"Defendants further complain because the instruction numbered 13, which was asked by them, was refused by the trial court. The refusal of this instruction was not error. It was proper enough, so far as it stated that if a person at the Haymarket 'without the knowledge, aid, counsel, procurement, encouragement or abetting of the defendants or any of them, then or theretofore given, . . . threw a bomb among the police, whcrefrom resulted the murder or homicide charged in the indictment, then the defendants would not be liable for the results of such bomb,' etc. But tffe instruction is so ingeniously worded as to lead the jury to believe that the person who threw the bomb at the Haymarket was justified in doing so if the meeting there was lawfully convened and peaceably conducted and if the order to disperse was unauthorized and illegal. Counsel inject into the instruction the hypothesis that the bomb may have been thrown by an outside party ' in pursuance of his view of the right of self-defense.' A mere order to disperse can not be an excuse for throwing a dynamite bomb into a body of policemen. If the bomb-thrower had been illegally and improperly attacked by the police, while quietly attending a peaceable meeting, and had thrown the bomb to defend himself against such attack, another question would be presented. The vice of the instruction lies in the insidious intimation embodied in it, that when a body of policemen, even if in excess of their authority, give a verbal order to an assemblage to disperse, a member of that assemblage will be excusable for throwing a bomb, on the ground of self-defense and because of the supposed invasion of his rights.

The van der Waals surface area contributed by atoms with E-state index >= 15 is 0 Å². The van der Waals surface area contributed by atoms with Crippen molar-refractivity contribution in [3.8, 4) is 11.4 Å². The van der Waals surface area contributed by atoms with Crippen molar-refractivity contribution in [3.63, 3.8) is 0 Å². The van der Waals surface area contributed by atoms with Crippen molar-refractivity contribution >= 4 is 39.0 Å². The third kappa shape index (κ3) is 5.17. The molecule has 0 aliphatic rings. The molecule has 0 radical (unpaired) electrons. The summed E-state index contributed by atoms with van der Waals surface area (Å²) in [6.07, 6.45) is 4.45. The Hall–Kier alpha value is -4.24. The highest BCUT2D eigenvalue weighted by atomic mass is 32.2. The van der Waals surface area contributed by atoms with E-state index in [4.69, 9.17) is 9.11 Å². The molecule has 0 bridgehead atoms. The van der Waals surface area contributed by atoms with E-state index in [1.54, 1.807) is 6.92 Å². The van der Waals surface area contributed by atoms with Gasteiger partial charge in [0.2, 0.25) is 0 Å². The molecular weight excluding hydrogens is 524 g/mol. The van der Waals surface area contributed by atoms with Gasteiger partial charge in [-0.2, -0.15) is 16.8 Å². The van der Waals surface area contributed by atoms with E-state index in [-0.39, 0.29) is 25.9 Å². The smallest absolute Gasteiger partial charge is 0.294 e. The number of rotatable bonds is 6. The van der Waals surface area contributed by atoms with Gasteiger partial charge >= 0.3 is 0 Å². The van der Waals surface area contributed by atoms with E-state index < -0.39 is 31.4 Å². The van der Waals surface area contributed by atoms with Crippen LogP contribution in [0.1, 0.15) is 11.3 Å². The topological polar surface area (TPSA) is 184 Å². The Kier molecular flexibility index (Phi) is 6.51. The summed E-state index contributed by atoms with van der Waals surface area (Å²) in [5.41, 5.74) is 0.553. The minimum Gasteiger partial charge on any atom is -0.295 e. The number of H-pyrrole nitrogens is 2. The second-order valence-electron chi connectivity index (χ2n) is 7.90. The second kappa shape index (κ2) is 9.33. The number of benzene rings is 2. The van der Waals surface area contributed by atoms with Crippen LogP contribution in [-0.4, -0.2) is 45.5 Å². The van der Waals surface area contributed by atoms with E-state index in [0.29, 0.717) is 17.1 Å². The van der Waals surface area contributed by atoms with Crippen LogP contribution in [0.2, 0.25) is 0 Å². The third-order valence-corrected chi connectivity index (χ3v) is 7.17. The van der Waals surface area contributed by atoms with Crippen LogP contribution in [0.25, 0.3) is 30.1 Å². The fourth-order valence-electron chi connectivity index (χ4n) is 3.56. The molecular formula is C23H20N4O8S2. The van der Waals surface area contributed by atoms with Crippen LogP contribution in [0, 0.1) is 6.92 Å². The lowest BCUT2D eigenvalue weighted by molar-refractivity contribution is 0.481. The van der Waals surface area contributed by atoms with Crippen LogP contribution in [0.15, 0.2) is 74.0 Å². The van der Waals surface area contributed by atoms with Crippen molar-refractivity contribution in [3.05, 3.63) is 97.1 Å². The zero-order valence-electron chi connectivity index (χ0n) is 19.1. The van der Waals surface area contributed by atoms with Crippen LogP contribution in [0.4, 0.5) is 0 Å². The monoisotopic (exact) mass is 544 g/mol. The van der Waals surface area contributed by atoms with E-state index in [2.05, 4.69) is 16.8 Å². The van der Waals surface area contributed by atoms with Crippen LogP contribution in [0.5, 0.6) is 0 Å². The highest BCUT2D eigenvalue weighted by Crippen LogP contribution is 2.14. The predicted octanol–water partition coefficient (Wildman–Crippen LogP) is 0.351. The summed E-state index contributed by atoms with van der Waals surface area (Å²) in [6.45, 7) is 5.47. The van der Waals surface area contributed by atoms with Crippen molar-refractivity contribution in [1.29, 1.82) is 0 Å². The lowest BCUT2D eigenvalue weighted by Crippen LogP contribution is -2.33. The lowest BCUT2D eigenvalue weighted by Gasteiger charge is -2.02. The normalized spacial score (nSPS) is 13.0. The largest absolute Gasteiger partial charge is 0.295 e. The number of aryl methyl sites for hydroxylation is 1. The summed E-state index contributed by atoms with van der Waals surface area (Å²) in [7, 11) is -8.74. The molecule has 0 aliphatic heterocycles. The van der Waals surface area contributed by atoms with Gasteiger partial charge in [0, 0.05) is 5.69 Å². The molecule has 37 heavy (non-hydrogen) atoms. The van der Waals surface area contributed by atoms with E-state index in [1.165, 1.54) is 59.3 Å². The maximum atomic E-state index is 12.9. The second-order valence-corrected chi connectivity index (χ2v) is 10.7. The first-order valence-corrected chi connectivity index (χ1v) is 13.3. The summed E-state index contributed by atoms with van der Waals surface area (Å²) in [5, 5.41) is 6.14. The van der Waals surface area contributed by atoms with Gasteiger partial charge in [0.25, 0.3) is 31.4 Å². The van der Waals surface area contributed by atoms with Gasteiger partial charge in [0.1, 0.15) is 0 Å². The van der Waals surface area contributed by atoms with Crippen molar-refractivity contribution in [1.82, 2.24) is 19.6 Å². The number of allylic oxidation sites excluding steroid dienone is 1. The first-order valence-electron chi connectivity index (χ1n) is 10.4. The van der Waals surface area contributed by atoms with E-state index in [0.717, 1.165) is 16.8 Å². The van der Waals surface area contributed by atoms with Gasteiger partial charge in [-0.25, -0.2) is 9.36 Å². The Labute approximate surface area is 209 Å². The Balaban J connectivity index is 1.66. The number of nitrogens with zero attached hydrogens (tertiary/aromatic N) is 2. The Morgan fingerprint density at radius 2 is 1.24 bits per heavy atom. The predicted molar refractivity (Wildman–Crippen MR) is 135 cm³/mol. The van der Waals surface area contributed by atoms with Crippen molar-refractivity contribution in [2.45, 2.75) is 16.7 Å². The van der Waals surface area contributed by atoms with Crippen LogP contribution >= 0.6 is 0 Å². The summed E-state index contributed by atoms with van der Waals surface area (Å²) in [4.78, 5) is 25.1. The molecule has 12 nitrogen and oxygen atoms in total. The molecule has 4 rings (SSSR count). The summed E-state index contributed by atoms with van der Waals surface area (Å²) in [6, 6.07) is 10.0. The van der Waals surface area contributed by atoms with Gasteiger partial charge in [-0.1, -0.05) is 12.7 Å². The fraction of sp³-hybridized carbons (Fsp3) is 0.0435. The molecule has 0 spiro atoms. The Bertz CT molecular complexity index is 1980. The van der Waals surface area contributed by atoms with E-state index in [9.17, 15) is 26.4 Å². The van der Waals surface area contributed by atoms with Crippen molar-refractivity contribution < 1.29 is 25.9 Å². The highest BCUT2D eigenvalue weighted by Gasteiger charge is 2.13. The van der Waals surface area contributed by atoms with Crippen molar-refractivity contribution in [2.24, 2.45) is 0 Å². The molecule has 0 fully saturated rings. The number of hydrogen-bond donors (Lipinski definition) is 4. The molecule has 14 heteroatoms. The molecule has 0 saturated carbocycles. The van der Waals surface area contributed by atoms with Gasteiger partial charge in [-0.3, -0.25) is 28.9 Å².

"The instruction given by the court of its own motion, and which has already been referred to, is also claimed to be erroneous. So far as it speaks of murder and advice to commit murder in general terms, it is sufficiently limited and qualified when read in connection with all the other instructions, to which it specifically calls attention. It does not supersede and stand as a substitute for the other instructions, given for both sides. It does not so purport upon its face. On the contrary, the jury are directed to 'carefully scrutinize' such other instructions, and are told that their apparent inconsistencies will disappear under such scrutiny. In the last sentence they are requested to disregard any unguarded expressions that may have crept into the instructions, 'which seem to assume the existence of any facts,' and look only to the evidence, etc. Why caution the jury to disregard certain expressions of a particular kind in the other instructions, if the latter were to be entirely superseded? We do not think that the instruction given by the trial judgesua motuis obnoxious to the objections urge'd against it.